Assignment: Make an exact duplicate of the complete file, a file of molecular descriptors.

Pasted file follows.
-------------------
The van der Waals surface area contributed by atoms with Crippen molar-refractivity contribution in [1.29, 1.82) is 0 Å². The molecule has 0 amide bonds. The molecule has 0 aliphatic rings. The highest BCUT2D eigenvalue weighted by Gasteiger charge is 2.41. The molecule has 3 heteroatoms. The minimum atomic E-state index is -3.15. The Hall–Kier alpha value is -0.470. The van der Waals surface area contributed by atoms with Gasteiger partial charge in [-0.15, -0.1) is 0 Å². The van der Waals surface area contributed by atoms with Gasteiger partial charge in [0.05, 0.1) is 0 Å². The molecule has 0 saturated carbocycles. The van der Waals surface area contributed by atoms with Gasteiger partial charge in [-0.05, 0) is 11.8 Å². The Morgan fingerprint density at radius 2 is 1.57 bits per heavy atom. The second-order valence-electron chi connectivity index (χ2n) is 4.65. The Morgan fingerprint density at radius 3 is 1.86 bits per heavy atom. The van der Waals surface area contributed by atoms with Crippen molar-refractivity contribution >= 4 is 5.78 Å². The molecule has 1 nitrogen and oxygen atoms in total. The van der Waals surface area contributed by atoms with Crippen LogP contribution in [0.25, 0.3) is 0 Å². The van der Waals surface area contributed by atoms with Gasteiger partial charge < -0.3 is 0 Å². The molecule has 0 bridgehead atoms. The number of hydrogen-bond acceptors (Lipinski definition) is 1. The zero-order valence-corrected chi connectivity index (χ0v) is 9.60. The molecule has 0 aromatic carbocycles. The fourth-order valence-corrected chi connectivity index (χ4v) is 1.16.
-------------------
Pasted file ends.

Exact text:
The van der Waals surface area contributed by atoms with Crippen molar-refractivity contribution in [1.29, 1.82) is 0 Å². The molecule has 0 amide bonds. The molecule has 0 aliphatic rings. The highest BCUT2D eigenvalue weighted by Gasteiger charge is 2.41. The molecule has 3 heteroatoms. The minimum atomic E-state index is -3.15. The Hall–Kier alpha value is -0.470. The van der Waals surface area contributed by atoms with Gasteiger partial charge in [-0.15, -0.1) is 0 Å². The van der Waals surface area contributed by atoms with Gasteiger partial charge in [0.05, 0.1) is 0 Å². The molecule has 0 saturated carbocycles. The van der Waals surface area contributed by atoms with Gasteiger partial charge in [-0.05, 0) is 11.8 Å². The Morgan fingerprint density at radius 2 is 1.57 bits per heavy atom. The second-order valence-electron chi connectivity index (χ2n) is 4.65. The Morgan fingerprint density at radius 3 is 1.86 bits per heavy atom. The van der Waals surface area contributed by atoms with Crippen molar-refractivity contribution >= 4 is 5.78 Å². The molecule has 1 nitrogen and oxygen atoms in total. The van der Waals surface area contributed by atoms with Crippen LogP contribution in [0.25, 0.3) is 0 Å². The van der Waals surface area contributed by atoms with Gasteiger partial charge < -0.3 is 0 Å². The molecule has 0 bridgehead atoms. The number of hydrogen-bond acceptors (Lipinski definition) is 1. The zero-order valence-corrected chi connectivity index (χ0v) is 9.60. The molecule has 0 aromatic carbocycles. The fourth-order valence-corrected chi connectivity index (χ4v) is 1.16.